I’m always kind of baffled by these kinds of posts. Nearly all industrialized nations have universal health care, and we do not live in a nightmarish death panel world. We find stories of families losing everything because one family member had the bad taste to get cancer or whatever much more nightmarish.

      • peggy

        The UK NIH has done adopted such policies, according to several news articles I’ve read over the years. We cannot depend that the government will be benevolent in care for us.

  • James Scott

    If the question was about enhanced interrogation then Rod Paul would be Mark’s hero.

    I’ve said it before and I will say it again & I am tired of being proven right. When it comes to defending the Pope or the Faith I have never known Mark to say anything that wasn’t pure gold. When it comes to politics I have never know him to say anything that wasn’t pure bull****. It’s like day and night.

    Mark people who praise Ayn Rand for the good she has to say are no more responsible or del facto fans of her for the bad or stupid things she has to say.

    Otherwise the next time someone brings up Torture, NSA spying or whatever you can’t ever praise or cite Rod Paul or his son for their views on the subject you so obvious agree with without owning Him for his Ayn Randian statement here.

    Just saying……

    • Marthe Lépine

      It seems to me that reading such poisonous material as Ayn Rand in order to see what she can say that is good is a dangerous exercise, a little like trying poisonous food for the proteins it probably contains too… There are a lot of good sources to get information on economics that we do not really need to waste time with the bad ones just in case they might happen to contain some good stuff.

      • James Scott

        Then to be consistent with your irrational standard. Mark must apologize for all the times he has positively cited Camille Paglia (a lesbian Netzchean professor who believes that Child Pornography should not be illegal) whenever he wants to bash whiny feminist types.

        The same goes for positively citing Ron Paul he is criticizing America’s policies toward enhanced interrogation because he is so Randian.

        Read Rand is like reading Socrates & I mean the real Socrates not the character from Peter Kreefe’s writings who is just an authors avatar.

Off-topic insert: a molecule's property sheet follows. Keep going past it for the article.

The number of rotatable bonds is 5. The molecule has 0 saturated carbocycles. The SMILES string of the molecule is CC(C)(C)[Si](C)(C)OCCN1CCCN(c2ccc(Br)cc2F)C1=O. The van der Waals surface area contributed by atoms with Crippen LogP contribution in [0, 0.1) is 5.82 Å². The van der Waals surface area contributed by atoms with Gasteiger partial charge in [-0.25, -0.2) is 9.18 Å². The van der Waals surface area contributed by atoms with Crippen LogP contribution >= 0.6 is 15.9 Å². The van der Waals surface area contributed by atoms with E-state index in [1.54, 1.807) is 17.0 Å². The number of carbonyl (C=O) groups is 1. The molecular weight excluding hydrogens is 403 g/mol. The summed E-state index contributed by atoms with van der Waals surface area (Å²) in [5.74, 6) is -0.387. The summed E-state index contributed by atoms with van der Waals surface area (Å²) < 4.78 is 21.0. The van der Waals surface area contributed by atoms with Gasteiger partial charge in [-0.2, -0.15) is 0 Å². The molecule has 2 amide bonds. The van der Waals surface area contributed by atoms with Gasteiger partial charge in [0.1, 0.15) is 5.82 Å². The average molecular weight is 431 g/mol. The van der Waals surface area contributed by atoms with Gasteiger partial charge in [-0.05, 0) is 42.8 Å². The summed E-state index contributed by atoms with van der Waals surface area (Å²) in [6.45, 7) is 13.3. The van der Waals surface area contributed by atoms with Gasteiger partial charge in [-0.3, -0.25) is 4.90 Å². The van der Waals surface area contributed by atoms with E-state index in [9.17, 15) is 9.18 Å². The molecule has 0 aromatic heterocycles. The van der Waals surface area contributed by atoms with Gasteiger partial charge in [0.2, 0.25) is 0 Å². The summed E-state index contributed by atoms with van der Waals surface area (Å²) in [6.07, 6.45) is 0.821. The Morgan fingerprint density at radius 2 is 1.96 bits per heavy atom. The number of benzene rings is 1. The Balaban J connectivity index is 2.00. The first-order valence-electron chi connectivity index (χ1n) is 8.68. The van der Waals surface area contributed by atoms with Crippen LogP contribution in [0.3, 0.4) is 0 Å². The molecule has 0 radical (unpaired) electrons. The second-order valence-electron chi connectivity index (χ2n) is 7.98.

At the end of the day Socrates believed gays relationships where good and ordained by the divine powers. That is so wrong but he was still Socrates.

        I will always admire Rand for her plucky opposition to totalitarian Socialist tyrannies. What she said about charity is laughable like Socrates on homosexuality.

        • chezami

          “Reading Rand is like reading Socrates” is a statement of such bare-knuckle silliness that it deserves no reply.

    • chezami

      I oppose Paul when he advocates inhuman policies and support him when he advocates humane ones. Wow. Who can explain the contradiction? Your analysis shows how the tribel mind thinks. Non-tribal minds analyze positions on the basis of justice. Tribal minds analyze them on the basis of whether the personality is Us or Them. I’m suppose to adore everything Paul says since he’s supposedly my tribal elder (since I agreed with him about torture). If I don’t likewise agree with his inhuman individualism that lets people die, somehow I’m being inconsistent. All this shows, Jim, is that you have no idea what justice means, nor how to separate personalities from ideas.

  • James Scott

    BTW sound bites from a Youtube posting from a fanatical Obama supporter doesn’t impress me either.

  • James Scott

    One last bit. Can someone post the reactions to the question by the other Republican candidates?

    I would bet they didn’t agree with Ron Paul. In fact I would not be surprised if they didn’t take the opportunity to pile on.